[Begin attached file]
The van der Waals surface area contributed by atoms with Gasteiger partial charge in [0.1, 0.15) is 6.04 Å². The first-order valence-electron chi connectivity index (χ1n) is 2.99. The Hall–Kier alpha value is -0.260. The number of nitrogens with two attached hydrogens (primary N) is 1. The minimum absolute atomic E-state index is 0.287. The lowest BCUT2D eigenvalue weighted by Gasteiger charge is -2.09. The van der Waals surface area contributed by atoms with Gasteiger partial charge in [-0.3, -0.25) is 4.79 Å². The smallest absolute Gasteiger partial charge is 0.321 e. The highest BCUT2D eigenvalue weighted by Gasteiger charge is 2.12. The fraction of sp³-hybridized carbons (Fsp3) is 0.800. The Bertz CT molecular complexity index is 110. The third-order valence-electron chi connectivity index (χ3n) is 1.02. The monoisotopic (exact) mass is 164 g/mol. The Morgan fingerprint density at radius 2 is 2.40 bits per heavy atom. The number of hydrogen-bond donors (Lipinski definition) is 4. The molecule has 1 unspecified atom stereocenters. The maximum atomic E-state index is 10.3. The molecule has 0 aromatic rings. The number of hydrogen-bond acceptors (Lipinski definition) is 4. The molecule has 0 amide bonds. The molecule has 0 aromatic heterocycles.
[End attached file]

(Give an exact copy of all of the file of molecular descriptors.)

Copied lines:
The van der Waals surface area contributed by atoms with Gasteiger partial charge in [0.1, 0.15) is 6.04 Å². The first-order valence-electron chi connectivity index (χ1n) is 2.99. The Hall–Kier alpha value is -0.260. The number of nitrogens with two attached hydrogens (primary N) is 1. The minimum absolute atomic E-state index is 0.287. The lowest BCUT2D eigenvalue weighted by Gasteiger charge is -2.09. The van der Waals surface area contributed by atoms with Gasteiger partial charge in [-0.3, -0.25) is 4.79 Å². The smallest absolute Gasteiger partial charge is 0.321 e. The highest BCUT2D eigenvalue weighted by Gasteiger charge is 2.12. The fraction of sp³-hybridized carbons (Fsp3) is 0.800. The Bertz CT molecular complexity index is 110. The third-order valence-electron chi connectivity index (χ3n) is 1.02. The monoisotopic (exact) mass is 164 g/mol. The Morgan fingerprint density at radius 2 is 2.40 bits per heavy atom. The number of hydrogen-bond donors (Lipinski definition) is 4. The molecule has 1 unspecified atom stereocenters. The maximum atomic E-state index is 10.3. The molecule has 0 aromatic rings. The number of hydrogen-bond acceptors (Lipinski definition) is 4. The molecule has 0 amide bonds. The molecule has 0 aromatic heterocycles.